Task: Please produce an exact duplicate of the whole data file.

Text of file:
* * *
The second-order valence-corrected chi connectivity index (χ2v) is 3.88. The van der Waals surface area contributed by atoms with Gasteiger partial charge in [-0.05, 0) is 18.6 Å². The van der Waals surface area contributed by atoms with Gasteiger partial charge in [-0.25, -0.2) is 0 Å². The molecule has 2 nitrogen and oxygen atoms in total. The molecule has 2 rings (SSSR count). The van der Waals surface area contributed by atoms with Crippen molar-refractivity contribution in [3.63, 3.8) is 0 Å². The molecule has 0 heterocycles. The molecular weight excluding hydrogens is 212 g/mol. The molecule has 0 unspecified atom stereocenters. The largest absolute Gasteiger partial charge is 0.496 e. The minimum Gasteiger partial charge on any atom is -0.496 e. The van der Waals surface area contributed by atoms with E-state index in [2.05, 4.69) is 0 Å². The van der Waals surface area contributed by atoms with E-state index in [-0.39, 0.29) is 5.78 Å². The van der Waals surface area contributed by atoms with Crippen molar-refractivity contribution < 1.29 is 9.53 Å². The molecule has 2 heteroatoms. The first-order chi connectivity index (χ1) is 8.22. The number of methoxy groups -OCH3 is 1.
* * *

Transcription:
The second-order valence-corrected chi connectivity index (χ2v) is 3.88. The van der Waals surface area contributed by atoms with Gasteiger partial charge in [-0.05, 0) is 18.6 Å². The van der Waals surface area contributed by atoms with Gasteiger partial charge in [-0.25, -0.2) is 0 Å². The molecule has 2 nitrogen and oxygen atoms in total. The molecule has 2 rings (SSSR count). The van der Waals surface area contributed by atoms with Crippen molar-refractivity contribution in [3.63, 3.8) is 0 Å². The molecule has 0 heterocycles. The molecular weight excluding hydrogens is 212 g/mol. The molecule has 0 unspecified atom stereocenters. The largest absolute Gasteiger partial charge is 0.496 e. The minimum Gasteiger partial charge on any atom is -0.496 e. The van der Waals surface area contributed by atoms with E-state index in [2.05, 4.69) is 0 Å². The van der Waals surface area contributed by atoms with E-state index in [-0.39, 0.29) is 5.78 Å². The van der Waals surface area contributed by atoms with Crippen molar-refractivity contribution < 1.29 is 9.53 Å². The molecule has 2 heteroatoms. The first-order chi connectivity index (χ1) is 8.22. The number of methoxy groups -OCH3 is 1.